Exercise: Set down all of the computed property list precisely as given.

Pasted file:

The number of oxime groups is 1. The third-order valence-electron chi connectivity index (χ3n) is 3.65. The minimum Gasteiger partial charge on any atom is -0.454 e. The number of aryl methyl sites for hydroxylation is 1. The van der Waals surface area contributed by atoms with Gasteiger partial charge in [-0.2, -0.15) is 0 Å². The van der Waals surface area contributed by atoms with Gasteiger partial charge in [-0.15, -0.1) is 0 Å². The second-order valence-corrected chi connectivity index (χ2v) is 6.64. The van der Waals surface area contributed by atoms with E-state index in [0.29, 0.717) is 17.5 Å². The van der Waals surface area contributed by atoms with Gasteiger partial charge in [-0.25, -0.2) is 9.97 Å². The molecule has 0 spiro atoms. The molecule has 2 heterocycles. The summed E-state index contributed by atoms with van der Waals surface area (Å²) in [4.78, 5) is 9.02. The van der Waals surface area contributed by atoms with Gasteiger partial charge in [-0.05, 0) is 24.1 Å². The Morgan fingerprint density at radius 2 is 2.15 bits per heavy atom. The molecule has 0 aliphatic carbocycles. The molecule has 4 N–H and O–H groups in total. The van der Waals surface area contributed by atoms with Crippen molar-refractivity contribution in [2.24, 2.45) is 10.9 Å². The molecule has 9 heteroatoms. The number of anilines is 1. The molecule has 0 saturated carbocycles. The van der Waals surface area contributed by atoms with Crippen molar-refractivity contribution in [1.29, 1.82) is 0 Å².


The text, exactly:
The number of oxime groups is 1. The third-order valence-electron chi connectivity index (χ3n) is 3.65. The minimum Gasteiger partial charge on any atom is -0.454 e. The number of aryl methyl sites for hydroxylation is 1. The van der Waals surface area contributed by atoms with Gasteiger partial charge in [-0.2, -0.15) is 0 Å². The van der Waals surface area contributed by atoms with Gasteiger partial charge in [-0.15, -0.1) is 0 Å². The second-order valence-corrected chi connectivity index (χ2v) is 6.64. The van der Waals surface area contributed by atoms with E-state index in [0.29, 0.717) is 17.5 Å². The van der Waals surface area contributed by atoms with Gasteiger partial charge in [-0.25, -0.2) is 9.97 Å². The molecule has 0 spiro atoms. The molecule has 2 heterocycles. The summed E-state index contributed by atoms with van der Waals surface area (Å²) in [4.78, 5) is 9.02. The van der Waals surface area contributed by atoms with Gasteiger partial charge in [-0.05, 0) is 24.1 Å². The Morgan fingerprint density at radius 2 is 2.15 bits per heavy atom. The molecule has 0 aliphatic carbocycles. The molecule has 4 N–H and O–H groups in total. The van der Waals surface area contributed by atoms with Crippen molar-refractivity contribution in [2.24, 2.45) is 10.9 Å². The molecule has 9 heteroatoms. The number of anilines is 1. The molecule has 0 saturated carbocycles. The van der Waals surface area contributed by atoms with Crippen molar-refractivity contribution in [1.29, 1.82) is 0 Å².